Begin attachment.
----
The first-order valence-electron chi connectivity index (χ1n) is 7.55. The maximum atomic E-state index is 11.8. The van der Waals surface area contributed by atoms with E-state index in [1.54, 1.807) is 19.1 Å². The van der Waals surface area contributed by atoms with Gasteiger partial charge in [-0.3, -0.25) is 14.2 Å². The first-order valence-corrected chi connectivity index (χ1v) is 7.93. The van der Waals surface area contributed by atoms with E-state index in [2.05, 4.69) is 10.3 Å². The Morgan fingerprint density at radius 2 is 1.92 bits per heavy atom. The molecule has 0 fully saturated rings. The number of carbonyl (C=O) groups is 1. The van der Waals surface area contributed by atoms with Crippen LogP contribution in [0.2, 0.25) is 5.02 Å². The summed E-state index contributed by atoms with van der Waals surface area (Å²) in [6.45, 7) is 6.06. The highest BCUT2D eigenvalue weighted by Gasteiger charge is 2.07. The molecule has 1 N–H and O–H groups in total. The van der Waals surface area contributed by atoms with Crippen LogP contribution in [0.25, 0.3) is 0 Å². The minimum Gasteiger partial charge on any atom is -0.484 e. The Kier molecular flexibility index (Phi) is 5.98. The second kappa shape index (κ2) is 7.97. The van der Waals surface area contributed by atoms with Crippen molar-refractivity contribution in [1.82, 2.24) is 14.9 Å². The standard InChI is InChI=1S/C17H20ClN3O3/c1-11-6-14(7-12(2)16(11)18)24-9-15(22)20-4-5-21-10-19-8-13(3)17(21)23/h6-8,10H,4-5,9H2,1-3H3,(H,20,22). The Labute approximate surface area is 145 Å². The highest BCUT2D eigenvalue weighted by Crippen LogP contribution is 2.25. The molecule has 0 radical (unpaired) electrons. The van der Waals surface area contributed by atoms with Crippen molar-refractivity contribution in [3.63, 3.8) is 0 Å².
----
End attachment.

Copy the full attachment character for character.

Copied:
The first-order valence-electron chi connectivity index (χ1n) is 7.55. The maximum atomic E-state index is 11.8. The van der Waals surface area contributed by atoms with E-state index in [1.54, 1.807) is 19.1 Å². The van der Waals surface area contributed by atoms with Gasteiger partial charge in [-0.3, -0.25) is 14.2 Å². The first-order valence-corrected chi connectivity index (χ1v) is 7.93. The van der Waals surface area contributed by atoms with E-state index in [2.05, 4.69) is 10.3 Å². The Morgan fingerprint density at radius 2 is 1.92 bits per heavy atom. The molecule has 0 fully saturated rings. The number of carbonyl (C=O) groups is 1. The van der Waals surface area contributed by atoms with Crippen LogP contribution in [0.2, 0.25) is 5.02 Å². The summed E-state index contributed by atoms with van der Waals surface area (Å²) in [6.45, 7) is 6.06. The highest BCUT2D eigenvalue weighted by Gasteiger charge is 2.07. The molecule has 1 N–H and O–H groups in total. The van der Waals surface area contributed by atoms with Crippen LogP contribution in [0.25, 0.3) is 0 Å². The minimum Gasteiger partial charge on any atom is -0.484 e. The Kier molecular flexibility index (Phi) is 5.98. The second kappa shape index (κ2) is 7.97. The van der Waals surface area contributed by atoms with Crippen molar-refractivity contribution in [1.82, 2.24) is 14.9 Å². The standard InChI is InChI=1S/C17H20ClN3O3/c1-11-6-14(7-12(2)16(11)18)24-9-15(22)20-4-5-21-10-19-8-13(3)17(21)23/h6-8,10H,4-5,9H2,1-3H3,(H,20,22). The Labute approximate surface area is 145 Å². The highest BCUT2D eigenvalue weighted by Crippen LogP contribution is 2.25. The molecule has 0 radical (unpaired) electrons. The van der Waals surface area contributed by atoms with Crippen molar-refractivity contribution in [3.63, 3.8) is 0 Å².